My First Visit to a Death Cafe
On Saturday 9th March 2013, I made my first visit to a Death Cafe. It was in Cambridge (UK). I parked where I always park when going into town and walked to the venue via streets I’ve trod all my life. But it felt very different.
The first impact came from just hearing the name -
Is it true that we avoid talking about death? Do we really need to talk about it anyway? I think the first point is true, I’m not sure about the second. Knowing that death is inevitable, we avoid open discussion, often making only oblique references to it. Stand-
How was the subject of death approached at these meetings? Would they ask questions? Some subjects could be very sensitive. I had three types of death playing on my mind, which happened to people very close me. There was the careless, irresponsible death of my friend in a car accident, the mercifully painless death of my elderly father and lastly, the truly tragic death of my grandson barely one month old.
What sort of weather would bring people to a Death Café? Did it matter? On a warm sunny day in spring, who’d want to be inside talking about death? Or would the sun help lift their mood in preparation. A dull day may bring them in for a cup of tea. In the gloom, they’d have nothing to lose. And who knows, for some the discussion may change their attitude towards the inevitable. After all, there must a reason that Death Cafés are growing so rapidly.
Despite the 9th March being a gloomy day, over 20 people attended. An American came 50 miles by bus to fulfil her need for serious conversation. The age range was as interesting as it was surprising, the youngest being a girl of just 16. The question as why people had come didn’t arise, at least not formally. Nevertheless, I got the impression that for the older people present it was as result of a loss, recent or otherwise. For the younger people, it was all about curiosity. I think they came to observe, to get a feel for the direction of the discussion. If the same people came to subsequent meetings, they may well start asking questions.
Interestingly, by far the majority of the older generation was female. Yet more proof perhaps that the women are more willing than men are to discuss awkward matters. Is this true of today’s younger generation or not, I wonder? There was a more equal mix of the younger generation, so it could well be the case. If anyone has an answer to that, please let me know.
We were first invited to introduce ourselves to the group -
During the meeting, no one offered their opinions or their fears about death and no one asked. Conversation took whichever direction people wanted it to, and nothing was religion based. Does this give us a clue as to the reason for Death Café popularity? A hundred years ago, perhaps even less, it was at the Sunday church service where priests discussed death in a multitude of ways and with a whole range of consequences should we not behave ourselves. Is this the void now filled by Death Cafés? The implication would be that there’s a very real need to talk about death, if only we knew how. In one respect, Death Cafés are at a huge disadvantage compared to a religious meeting. When giving a sermon, no matter how well packaged and disguised, the priest is dictating how people must think and behave if they want a happy afterlife. Instead of being told what to think, we’re now looking for ways of deciding what to think for ourselves.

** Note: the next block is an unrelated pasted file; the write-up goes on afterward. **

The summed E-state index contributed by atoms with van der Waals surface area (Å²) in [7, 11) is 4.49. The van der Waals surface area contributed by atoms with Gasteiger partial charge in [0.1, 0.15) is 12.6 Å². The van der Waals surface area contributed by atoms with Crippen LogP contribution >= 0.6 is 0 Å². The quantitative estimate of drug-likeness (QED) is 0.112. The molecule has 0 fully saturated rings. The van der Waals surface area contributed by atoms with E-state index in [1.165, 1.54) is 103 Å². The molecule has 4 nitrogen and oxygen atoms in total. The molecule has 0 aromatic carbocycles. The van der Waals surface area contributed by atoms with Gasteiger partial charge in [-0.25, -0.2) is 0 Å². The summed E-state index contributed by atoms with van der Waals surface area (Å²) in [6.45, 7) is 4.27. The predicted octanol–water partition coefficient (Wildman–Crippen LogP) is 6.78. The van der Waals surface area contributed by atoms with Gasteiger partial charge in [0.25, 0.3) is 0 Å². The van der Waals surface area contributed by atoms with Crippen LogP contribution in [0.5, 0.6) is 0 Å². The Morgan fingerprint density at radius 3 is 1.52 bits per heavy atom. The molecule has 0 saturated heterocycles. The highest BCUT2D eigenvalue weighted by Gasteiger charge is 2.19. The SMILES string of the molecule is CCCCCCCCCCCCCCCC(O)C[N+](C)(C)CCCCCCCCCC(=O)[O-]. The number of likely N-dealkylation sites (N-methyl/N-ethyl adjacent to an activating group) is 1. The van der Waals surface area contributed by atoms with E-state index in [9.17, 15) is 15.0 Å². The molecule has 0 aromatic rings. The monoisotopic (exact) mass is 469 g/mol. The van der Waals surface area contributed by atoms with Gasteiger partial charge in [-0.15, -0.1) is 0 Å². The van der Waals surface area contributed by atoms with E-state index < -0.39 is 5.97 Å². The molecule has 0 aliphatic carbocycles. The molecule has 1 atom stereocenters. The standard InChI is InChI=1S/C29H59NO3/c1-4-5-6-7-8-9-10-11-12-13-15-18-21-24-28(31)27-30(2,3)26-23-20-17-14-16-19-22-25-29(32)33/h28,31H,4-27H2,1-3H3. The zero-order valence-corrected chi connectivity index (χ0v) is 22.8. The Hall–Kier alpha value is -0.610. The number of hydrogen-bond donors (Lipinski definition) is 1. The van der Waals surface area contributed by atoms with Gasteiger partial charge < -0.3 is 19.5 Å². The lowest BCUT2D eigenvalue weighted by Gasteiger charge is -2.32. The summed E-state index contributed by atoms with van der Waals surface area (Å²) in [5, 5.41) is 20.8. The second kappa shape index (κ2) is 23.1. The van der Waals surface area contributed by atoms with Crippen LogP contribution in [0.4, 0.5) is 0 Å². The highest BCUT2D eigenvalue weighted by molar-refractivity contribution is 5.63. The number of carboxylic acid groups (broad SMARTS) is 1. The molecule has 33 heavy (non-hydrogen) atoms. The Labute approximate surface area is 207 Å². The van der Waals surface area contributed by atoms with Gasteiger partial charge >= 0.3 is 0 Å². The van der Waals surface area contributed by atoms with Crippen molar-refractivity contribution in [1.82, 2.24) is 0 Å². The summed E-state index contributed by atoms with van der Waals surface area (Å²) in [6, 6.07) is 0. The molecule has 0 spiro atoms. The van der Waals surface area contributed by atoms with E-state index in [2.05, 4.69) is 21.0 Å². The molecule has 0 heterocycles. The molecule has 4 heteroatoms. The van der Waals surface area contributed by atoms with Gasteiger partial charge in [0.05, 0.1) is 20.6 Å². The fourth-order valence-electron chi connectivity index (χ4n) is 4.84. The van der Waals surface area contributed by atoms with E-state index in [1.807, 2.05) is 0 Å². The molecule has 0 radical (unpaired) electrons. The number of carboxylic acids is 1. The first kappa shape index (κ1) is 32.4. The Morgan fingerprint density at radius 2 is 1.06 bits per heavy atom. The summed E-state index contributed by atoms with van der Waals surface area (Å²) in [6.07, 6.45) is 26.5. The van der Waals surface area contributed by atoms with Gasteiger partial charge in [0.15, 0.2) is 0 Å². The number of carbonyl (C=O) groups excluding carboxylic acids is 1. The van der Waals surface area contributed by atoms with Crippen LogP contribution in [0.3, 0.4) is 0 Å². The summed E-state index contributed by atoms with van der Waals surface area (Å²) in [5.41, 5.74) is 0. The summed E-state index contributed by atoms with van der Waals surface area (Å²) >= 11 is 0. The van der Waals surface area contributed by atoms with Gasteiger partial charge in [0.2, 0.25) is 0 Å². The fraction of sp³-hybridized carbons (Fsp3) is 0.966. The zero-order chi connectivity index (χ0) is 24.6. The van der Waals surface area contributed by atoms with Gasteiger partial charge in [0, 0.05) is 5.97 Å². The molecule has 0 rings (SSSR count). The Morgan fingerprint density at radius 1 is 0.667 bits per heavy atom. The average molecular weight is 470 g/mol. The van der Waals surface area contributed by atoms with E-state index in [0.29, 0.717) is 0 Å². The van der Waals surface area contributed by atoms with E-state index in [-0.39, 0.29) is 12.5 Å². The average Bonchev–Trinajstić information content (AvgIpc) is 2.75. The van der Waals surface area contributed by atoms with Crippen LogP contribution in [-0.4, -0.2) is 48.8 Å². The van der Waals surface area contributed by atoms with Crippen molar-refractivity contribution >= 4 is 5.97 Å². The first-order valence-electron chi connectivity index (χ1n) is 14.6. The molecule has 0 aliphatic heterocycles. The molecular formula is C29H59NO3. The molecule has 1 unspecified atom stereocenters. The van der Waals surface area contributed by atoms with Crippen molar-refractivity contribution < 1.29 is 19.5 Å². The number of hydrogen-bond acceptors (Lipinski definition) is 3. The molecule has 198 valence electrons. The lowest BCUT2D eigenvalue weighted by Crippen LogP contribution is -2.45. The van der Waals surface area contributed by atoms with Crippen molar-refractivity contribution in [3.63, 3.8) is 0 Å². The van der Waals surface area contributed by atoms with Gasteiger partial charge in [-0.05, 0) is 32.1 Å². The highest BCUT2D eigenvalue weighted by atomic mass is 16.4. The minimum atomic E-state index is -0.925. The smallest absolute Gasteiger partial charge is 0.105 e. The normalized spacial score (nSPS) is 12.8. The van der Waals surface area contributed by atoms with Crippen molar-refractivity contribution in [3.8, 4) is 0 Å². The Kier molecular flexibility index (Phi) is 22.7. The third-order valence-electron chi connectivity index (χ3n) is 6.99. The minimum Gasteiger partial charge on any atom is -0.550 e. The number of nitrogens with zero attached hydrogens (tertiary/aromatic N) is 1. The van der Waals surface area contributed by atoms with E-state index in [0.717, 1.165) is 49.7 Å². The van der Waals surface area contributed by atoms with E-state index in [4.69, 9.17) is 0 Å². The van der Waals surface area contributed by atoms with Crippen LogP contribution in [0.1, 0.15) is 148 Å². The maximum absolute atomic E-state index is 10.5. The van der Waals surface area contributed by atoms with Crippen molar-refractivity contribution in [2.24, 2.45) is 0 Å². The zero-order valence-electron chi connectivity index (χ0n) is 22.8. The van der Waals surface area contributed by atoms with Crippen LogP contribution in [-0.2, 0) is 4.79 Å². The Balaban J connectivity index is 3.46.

Whether the meeting would have benefited from more structure, is difficult to say. In all likelihood, it would have, though much easier said than done. A Death Café has no sacred book from which to quote promises and warnings. No one can tell others how to think. There can only be an exchange of ideas to which people can either agree or disagree. Nevertheless, I do feel though that the creation of structure would be welcome and quite easy to create. It all fairness though, it was this Death Café’s first meeting.
Daily acceptance of the reality of death in the community was another interesting topic. One of the Death Café organisers recently set up a business offering woodland burials. She wanted to advertise her alternative funeral service in a local shop using a small leaflet in a discreet position. The owner said he would think about it but, as the lady suspected, he inevitably chose not to display the leaflet. There was a time when such things were common. Now it seems that we don’t want such adverts mingling with the notices for second hand pushchairs, cleaning services and cars fit for the scrap heap. I can imagine some people attending a Death Café not because they want to talk or ask questions, but to listen to the flow of conversation and absorb the thoughts of others. They benefit from just being in a group prepared to talk about death. As food for their own thoughts, they want to just sit and watch the waves without getting their feet wet. These may well be the people in need of greatest help.
Would I attend another Death Café meeting? Yes, I most certainly would. There’s an intangible benefit very difficult to describe.